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Biochemistry. 2003 Jun 3;42(21):6453-9.

Identification of substrate contact residues important for the allosteric regulation of phosphofructokinase from Eschericia coli.

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  • 1Department of Biochemistry and Biophysics and Center for Advanced Biomolecular Research, Texas A&M University, 2128 TAMU, College Station, Texas 77843-2128, USA.

Abstract

The side chains of Escherichia coli phosphofructokinase (EcPFK) that interact with bound substrate, fructose 6-phosphate (Fru-6-P), are examined for their potential roles in allosteric regulation. Mutations that severely decrease Fru-6-P affinity and/or k(cat)/K(m) were created at each contact residue, with the exception of the catalytic base, D127. Even though Fru-6-P affinity was greatly decreased for R162E, M169A, E222A/H223A, and R243E, the mutated proteins retained the ability to be activated by MgADP and inhibited by phosphoenolpyruvate (PEP). R252E did not show an allosteric response to either MgADP or PEP. The H249E mutation retained MgADP activation but did not respond to PEP. R72E, T125A, and R171E maintained allosteric inhibition by PEP. Both R72E and T125A displayed a MgADP-dependent decrease in k(cat) but no MgADP-dependent K-type effects. R171E maintained MgADP-dependent K-type activation but also displayed a MgADP-dependent decrease in k(cat). Localization of mutations that alter MgADP activation near the transferred phosphate group indicates the importance of the 1-methoxy region of Fru-6-P in allosteric regulation by MgADP. A region near the 6'-phosphate may be similarly important for PEP inhibition. R252 is uniquely positioned between the 1'- and 6'-phosphates of bound Fru-1,6-BP, and the mutation at this position may alter both allosterically responsive regions. The differential functions of specific regions in the Fru-6-P contact residues support different mechanisms for allosteric activation and inhibition. In addition, the lack of correlation between mutations that decrease Fru-6-P affinity and those that abolish allosteric communications supports the independence of affinity and allosteric coupling.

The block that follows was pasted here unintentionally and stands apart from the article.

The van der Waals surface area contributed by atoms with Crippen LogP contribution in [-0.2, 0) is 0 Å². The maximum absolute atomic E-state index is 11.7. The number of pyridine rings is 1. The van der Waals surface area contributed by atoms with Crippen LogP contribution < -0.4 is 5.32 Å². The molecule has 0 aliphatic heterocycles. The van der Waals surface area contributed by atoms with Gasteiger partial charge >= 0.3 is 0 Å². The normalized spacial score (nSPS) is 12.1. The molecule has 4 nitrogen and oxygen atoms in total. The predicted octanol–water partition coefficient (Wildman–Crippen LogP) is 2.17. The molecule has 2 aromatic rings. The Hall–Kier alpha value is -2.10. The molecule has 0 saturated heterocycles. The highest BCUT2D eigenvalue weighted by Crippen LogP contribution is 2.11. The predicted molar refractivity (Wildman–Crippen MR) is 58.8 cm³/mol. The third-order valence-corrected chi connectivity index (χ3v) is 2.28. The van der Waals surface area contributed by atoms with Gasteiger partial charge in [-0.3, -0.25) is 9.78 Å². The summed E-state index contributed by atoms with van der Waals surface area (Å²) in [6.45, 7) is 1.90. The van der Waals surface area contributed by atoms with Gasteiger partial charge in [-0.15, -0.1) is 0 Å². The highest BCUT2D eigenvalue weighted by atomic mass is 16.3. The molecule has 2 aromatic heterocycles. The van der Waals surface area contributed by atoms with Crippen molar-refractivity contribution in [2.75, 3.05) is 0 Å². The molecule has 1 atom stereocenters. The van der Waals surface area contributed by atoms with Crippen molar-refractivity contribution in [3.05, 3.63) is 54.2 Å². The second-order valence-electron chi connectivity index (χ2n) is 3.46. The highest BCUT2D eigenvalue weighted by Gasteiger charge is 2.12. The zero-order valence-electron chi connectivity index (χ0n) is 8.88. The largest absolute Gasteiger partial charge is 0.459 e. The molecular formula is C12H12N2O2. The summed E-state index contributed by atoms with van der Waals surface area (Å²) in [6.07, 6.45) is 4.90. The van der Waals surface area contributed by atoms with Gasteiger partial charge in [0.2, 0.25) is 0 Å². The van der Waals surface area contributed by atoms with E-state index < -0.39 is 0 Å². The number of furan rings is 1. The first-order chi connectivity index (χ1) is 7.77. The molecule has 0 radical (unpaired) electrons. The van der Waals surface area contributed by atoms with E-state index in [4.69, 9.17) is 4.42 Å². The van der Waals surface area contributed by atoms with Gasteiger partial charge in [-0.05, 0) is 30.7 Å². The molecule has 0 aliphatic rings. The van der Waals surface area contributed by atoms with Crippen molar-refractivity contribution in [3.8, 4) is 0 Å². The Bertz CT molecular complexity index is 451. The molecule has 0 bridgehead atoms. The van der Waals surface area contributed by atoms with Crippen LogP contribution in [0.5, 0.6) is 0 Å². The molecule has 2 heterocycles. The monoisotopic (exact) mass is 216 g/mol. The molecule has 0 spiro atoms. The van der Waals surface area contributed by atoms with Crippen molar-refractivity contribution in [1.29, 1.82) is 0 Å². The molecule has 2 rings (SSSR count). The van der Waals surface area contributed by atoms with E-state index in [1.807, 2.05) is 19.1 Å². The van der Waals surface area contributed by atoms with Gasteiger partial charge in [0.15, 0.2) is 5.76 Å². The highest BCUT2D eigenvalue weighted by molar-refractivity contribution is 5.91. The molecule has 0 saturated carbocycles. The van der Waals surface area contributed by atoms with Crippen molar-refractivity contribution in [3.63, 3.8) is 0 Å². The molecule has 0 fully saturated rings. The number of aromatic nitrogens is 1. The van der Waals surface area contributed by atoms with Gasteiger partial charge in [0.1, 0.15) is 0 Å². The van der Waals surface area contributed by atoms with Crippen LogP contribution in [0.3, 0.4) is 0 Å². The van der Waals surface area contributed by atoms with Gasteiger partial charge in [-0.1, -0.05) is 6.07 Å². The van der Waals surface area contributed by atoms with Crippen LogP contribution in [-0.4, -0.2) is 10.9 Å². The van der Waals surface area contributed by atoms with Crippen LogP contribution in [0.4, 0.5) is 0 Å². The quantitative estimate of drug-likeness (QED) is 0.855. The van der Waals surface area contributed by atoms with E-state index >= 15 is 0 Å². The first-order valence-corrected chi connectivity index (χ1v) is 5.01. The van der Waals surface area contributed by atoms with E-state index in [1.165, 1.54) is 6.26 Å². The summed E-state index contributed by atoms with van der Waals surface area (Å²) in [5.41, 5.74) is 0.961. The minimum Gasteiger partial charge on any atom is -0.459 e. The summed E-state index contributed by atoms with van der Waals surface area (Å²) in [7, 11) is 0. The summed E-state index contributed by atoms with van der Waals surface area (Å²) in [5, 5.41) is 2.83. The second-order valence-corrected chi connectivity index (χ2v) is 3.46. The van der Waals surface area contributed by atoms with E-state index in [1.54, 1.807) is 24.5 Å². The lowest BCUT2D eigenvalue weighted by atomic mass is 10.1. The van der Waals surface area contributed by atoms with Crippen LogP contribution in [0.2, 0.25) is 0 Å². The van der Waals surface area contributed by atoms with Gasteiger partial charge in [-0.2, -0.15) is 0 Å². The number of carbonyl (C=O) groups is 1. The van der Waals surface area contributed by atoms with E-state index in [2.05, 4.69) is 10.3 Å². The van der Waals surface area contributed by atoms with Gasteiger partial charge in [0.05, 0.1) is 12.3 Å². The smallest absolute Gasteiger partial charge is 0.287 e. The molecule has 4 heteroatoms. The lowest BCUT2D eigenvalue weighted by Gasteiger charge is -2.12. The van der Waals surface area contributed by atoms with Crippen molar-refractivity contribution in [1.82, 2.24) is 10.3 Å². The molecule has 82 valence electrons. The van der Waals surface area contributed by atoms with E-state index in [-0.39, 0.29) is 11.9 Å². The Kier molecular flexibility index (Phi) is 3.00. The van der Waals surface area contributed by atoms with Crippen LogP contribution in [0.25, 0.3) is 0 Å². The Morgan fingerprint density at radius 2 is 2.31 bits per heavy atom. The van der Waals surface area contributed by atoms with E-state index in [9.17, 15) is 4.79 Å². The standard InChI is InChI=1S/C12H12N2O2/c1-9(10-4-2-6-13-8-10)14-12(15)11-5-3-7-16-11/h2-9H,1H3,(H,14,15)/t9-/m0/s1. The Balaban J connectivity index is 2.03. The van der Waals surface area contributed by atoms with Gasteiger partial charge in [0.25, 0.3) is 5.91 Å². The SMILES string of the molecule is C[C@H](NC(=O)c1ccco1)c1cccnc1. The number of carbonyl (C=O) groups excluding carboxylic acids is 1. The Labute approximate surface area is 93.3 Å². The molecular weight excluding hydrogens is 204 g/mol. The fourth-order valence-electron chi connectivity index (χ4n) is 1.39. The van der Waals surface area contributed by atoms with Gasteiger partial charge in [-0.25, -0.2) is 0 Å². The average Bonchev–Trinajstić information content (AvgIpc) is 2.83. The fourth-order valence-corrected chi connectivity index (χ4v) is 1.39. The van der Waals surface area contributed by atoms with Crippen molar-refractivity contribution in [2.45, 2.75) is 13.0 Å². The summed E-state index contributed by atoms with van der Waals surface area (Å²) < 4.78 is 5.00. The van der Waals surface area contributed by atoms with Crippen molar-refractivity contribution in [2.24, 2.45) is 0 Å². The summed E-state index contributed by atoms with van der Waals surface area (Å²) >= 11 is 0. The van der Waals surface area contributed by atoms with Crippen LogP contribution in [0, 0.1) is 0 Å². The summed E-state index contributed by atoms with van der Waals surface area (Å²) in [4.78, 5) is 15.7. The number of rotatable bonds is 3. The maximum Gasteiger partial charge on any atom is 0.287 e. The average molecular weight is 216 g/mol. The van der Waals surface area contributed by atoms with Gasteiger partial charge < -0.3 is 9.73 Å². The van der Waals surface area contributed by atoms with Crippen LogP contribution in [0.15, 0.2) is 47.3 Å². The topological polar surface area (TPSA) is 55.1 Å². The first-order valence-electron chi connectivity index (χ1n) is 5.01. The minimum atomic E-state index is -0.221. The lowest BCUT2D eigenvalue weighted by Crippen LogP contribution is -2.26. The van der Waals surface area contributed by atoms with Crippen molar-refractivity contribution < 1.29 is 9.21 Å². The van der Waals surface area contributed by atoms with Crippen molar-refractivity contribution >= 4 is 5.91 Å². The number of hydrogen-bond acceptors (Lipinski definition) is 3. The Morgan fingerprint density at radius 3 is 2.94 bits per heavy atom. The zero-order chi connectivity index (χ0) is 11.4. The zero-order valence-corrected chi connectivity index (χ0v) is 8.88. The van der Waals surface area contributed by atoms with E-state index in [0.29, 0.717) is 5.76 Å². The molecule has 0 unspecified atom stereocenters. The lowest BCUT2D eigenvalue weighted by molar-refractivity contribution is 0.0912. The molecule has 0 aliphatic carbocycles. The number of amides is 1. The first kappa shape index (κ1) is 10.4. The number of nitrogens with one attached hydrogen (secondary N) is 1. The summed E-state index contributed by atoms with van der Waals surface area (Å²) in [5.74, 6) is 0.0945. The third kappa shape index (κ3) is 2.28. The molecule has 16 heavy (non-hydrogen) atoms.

PMID:
12767227
[PubMed - indexed for MEDLINE]
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